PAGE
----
During my summer and two semesters off, I had three internships. The first was at the National Heart, Blood and Lung Institute. I won’t spend much time talking about this since it was a fairly normal summer internship, but it did teach me that I absolutely don’t belong in a dry research lab. Finding out what you don’t like is just as important as finding out what you do!
The following Fall, I was lucky enough to intern at Médecins Sans Frontières (MSF) in New York City. I didn’t find out until the last minute, and nothing else had worked out yet, so I honestly was questioning my decision to take a gap year. But luckily, the Medical Editor gave me a shot, and I got to be part of the New York morning bustle for a few months.
The atmosphere at MSF was different than anything I’d been a part of before. A large part of that was because it was a humanitarian NGO. Everyone at the office was there because they believed in the mission of MSF; they wanted to help people and believed that quality healthcare should be available for all. Even though I wasn’t in love with my day-to-day job of documenting research articles, I loved the people I was working with and the organization I was working for. I heard doctors talking first hand about how they spent six months in Bostwana fixing cleft-lips and I thought, “That could be me.”
The next semester was even better. I found a member of MIT’s international department who was willing to work with me to find a scholarship so that I could intern abroad in Italy. Through the grapevine, we found an organization similar to MSF named EMERGENCY. EMERGENCY is also a medical humanitarian NGO, but they’re a bit younger and, of course, their headquarters are in Italy. I loved living in Milan, and I clicked with EMERGENCY even more than I had MSF. EMERGENCY has a special focus on sustainable development to ensure that the communities they helped would grow to be independently capable of supporting and advancing their level of quality healthcare. The emphasis of sustainable development sparked an interest in me. I took several development and anthropology courses when I returned to MIT, which have since into a minor! I also felt at home in the environment of EMERGENCY, and my boss even wrote several letters of recommendation to support me in applying for scholarships.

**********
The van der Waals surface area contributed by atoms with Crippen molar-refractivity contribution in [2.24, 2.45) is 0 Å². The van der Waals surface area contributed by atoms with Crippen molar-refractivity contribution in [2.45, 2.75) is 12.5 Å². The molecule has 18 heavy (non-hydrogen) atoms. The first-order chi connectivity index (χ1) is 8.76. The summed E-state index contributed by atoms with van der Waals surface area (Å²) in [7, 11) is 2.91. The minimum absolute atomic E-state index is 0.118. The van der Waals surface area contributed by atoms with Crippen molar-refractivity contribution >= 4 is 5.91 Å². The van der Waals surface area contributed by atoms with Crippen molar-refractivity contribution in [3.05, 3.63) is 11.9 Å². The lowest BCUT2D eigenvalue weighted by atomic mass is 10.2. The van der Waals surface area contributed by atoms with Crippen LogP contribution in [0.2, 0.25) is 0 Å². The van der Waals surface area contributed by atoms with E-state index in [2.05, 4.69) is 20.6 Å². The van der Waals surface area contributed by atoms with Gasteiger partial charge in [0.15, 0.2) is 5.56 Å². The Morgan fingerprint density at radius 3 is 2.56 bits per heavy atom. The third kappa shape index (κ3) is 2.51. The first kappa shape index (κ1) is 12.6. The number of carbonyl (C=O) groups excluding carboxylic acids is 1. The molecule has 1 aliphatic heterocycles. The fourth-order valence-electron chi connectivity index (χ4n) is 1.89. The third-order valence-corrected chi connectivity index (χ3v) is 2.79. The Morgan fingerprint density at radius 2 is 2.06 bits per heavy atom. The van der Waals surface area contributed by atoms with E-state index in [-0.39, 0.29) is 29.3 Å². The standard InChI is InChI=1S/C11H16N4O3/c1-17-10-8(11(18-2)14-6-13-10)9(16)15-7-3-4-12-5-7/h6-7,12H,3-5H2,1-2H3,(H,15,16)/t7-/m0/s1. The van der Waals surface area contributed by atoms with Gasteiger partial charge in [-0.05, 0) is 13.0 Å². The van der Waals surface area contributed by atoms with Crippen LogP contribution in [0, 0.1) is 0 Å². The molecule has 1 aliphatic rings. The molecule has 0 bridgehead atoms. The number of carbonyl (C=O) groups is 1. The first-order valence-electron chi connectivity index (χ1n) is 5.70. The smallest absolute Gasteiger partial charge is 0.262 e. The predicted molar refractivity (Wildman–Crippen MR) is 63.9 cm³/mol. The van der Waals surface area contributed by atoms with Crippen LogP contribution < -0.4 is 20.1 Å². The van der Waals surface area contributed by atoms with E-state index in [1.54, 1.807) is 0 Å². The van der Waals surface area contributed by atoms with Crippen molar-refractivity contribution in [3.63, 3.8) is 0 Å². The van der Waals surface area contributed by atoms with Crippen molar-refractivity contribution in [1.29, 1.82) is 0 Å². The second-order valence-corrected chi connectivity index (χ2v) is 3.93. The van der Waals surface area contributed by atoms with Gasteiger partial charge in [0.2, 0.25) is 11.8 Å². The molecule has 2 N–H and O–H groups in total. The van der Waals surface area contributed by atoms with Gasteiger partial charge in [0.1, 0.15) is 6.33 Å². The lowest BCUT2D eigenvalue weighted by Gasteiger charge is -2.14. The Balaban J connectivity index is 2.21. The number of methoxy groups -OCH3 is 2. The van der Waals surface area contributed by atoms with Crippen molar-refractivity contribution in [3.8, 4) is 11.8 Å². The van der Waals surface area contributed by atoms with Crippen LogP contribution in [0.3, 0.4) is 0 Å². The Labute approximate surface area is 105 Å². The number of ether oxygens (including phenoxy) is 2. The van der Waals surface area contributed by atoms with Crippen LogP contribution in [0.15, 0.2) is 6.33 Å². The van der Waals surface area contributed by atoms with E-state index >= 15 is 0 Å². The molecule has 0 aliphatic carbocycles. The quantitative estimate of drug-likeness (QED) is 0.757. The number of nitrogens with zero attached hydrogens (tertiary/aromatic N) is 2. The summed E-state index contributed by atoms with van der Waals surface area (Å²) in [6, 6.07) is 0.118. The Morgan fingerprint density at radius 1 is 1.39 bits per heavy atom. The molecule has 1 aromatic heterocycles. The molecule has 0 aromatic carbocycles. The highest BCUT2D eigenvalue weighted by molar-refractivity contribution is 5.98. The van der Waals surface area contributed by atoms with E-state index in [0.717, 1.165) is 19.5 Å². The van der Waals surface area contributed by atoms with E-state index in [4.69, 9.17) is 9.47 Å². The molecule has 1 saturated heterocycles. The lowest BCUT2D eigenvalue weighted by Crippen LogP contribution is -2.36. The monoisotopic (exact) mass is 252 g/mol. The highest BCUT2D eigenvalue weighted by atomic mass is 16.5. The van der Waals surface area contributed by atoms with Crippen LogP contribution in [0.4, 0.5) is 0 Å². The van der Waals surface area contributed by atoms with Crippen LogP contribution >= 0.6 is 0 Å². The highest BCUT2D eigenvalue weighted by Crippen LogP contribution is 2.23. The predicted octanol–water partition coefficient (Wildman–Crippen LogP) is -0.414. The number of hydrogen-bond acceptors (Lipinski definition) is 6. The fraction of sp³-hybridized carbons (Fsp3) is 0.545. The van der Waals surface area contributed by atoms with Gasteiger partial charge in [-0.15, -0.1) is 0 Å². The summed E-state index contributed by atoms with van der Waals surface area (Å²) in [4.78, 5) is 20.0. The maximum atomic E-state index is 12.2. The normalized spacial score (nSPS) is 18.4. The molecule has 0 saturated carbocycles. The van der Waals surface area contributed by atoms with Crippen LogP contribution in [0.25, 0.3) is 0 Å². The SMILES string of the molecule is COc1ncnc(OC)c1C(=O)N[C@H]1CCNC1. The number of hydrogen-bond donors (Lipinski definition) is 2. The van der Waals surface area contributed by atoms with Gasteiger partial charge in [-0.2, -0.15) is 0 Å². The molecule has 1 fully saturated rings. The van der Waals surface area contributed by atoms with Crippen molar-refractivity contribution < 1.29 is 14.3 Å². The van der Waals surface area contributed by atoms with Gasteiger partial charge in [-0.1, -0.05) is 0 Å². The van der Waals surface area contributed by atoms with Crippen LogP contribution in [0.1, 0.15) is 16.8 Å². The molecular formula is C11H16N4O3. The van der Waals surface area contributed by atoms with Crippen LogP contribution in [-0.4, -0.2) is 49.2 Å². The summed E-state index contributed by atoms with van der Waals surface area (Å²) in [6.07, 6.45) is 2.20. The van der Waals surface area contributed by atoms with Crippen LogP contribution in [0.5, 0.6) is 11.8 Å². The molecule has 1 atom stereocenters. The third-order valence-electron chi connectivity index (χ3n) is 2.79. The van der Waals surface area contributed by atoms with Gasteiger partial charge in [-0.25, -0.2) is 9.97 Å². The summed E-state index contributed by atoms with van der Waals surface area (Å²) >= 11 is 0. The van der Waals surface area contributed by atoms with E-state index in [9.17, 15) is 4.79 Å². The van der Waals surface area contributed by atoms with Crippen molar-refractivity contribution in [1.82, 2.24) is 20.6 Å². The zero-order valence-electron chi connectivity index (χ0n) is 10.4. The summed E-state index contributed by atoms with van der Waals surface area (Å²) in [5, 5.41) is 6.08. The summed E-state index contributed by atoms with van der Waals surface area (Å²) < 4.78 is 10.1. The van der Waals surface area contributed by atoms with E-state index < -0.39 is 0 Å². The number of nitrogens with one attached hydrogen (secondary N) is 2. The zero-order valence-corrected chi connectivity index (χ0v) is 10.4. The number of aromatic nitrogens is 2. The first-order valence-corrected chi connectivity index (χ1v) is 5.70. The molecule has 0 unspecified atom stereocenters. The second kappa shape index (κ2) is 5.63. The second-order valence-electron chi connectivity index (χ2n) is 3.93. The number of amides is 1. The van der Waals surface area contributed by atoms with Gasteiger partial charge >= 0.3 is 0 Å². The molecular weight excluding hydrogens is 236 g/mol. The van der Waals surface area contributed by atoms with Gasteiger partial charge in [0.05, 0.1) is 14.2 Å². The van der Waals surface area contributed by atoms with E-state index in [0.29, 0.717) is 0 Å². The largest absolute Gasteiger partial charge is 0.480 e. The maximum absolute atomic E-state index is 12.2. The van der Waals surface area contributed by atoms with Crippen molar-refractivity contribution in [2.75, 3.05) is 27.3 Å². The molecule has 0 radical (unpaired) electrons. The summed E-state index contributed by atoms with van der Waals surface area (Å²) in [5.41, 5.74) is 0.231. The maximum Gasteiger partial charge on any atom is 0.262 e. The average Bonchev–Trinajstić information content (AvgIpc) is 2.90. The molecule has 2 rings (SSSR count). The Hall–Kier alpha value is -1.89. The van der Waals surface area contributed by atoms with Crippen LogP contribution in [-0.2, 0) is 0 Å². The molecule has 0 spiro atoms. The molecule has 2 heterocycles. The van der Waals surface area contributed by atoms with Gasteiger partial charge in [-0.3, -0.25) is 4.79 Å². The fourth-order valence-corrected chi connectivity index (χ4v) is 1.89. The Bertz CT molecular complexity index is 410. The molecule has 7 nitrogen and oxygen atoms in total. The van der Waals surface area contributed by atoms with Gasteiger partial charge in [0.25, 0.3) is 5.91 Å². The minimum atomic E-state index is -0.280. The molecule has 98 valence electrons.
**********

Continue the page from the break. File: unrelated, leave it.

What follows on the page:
After my year off, I was recharged. I felt like I had a connection to the real world, I knew what I career path I wanted to take, and more than anything, I was beyond excited to start that journey. This vision and recharging have sustained throughout my last two years at university, but I’d be amiss if I didn’t acknowledge the difficulties of coming back from a leave of absence. Becoming a student again was a bit of an adjustment, but the hardest part was missing out on a year with my friends.
Taking time off has significantly clarified my interests. It has made me more sure of what I want to do in life and given me the courage to take some time off in between med school so I can broaden my horizons. It has opened my eyes to other interests that I can combine with medicine to fulfill my original goal of helping people in the most effective, multifaceted way.
Taking a gap year can seem like you’re veering off track. Maybe the idea bothers you because it feels like “giving up” or resigning that you’re “not good enough”. But none of those are true. The truth is, taking a gap year is becoming more and more common and for good reason. It gives you an opportunity to have different experiences (maybe even boost your resume!), learn about yourself, and be certain about your path moving forward.
What would you do on your gap year?